Medical Marijuana Law May Require People to Give Up Guns
ST. LOUIS, Mo. (KPLR) – Illinois’ new medical marijuana law is a four-year pilot project with some of the nation’s strictest standards. So how will it be regulated? Here’s a first look:
Patients would pay to be fingerprinted for a background check, plus pay a $150 a year fee to apply for a photo ID. Under the proposal, they would also give up the right to own a weapon and that’s very controversial.
Opponents say it conflicts with U.S. Constitutional rights. These regulations are the first draft. The Illinois Department of Public Health will also collect public input until February 7th.
Some cancer patients as well as the terminally ill find the proposed fee too high since it’s not covered by insurance, but the St. Clair County Sheriff, Rick Watson, claims a law like this needs to be strict.
“You gotta start them out strict,” Watson said. “You can lighten them up later but do it the strictest way that you can and you don’t have to come back and enforce them later on.”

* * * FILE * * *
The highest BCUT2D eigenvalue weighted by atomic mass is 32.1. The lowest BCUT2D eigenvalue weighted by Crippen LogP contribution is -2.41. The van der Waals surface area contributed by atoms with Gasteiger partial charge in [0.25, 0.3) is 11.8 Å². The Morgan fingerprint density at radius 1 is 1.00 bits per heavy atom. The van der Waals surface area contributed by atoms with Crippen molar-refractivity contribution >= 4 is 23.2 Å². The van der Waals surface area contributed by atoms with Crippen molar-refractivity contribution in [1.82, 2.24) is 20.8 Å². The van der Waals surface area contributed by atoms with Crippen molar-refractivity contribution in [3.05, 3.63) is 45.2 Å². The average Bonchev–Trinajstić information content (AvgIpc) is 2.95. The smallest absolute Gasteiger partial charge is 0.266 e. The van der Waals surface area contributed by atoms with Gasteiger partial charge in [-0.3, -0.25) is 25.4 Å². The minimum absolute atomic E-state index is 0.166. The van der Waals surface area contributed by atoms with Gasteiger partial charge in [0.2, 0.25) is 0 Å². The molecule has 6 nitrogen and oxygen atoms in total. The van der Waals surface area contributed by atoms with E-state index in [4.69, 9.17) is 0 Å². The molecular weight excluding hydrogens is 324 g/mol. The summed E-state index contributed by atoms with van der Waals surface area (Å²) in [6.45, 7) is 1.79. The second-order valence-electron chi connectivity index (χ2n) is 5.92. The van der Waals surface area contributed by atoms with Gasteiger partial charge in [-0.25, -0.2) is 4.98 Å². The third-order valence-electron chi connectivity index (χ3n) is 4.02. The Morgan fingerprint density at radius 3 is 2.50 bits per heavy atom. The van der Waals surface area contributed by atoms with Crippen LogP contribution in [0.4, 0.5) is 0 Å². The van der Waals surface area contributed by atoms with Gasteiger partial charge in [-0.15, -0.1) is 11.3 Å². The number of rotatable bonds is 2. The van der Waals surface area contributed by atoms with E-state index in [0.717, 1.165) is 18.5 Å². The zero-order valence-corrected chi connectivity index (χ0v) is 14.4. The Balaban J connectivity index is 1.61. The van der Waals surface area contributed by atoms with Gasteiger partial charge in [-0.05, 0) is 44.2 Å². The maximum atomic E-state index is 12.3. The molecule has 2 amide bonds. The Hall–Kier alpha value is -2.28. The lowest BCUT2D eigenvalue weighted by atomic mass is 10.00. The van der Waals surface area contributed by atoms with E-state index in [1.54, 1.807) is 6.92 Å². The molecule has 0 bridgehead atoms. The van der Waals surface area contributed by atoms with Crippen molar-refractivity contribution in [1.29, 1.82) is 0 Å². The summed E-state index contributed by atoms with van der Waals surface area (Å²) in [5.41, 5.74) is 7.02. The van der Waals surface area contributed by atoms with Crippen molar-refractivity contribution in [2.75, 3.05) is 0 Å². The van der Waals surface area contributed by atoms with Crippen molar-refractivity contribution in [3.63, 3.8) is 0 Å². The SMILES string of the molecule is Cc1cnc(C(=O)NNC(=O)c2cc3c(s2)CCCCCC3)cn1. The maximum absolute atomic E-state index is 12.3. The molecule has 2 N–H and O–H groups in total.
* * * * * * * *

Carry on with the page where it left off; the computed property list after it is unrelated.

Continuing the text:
Illinois patients could also qualify to buy marijuana for more than 40 medical conditions. Last names that begin with A through L could submit an application in September or October. M through Z could submit in November or December.
Illinois regulations make it clear that you will need to decide between your pot or your gun. They remind citizens that marijuana possession is still prohibited by federal law. With this being legal pot possession, the courts will need to reconcile this.
Anyone who is interested can take a look at a list of the rules at http://www.mcpp.illinois.gov
There is an email address for anyone who has comments and you can submit those to email@example.com
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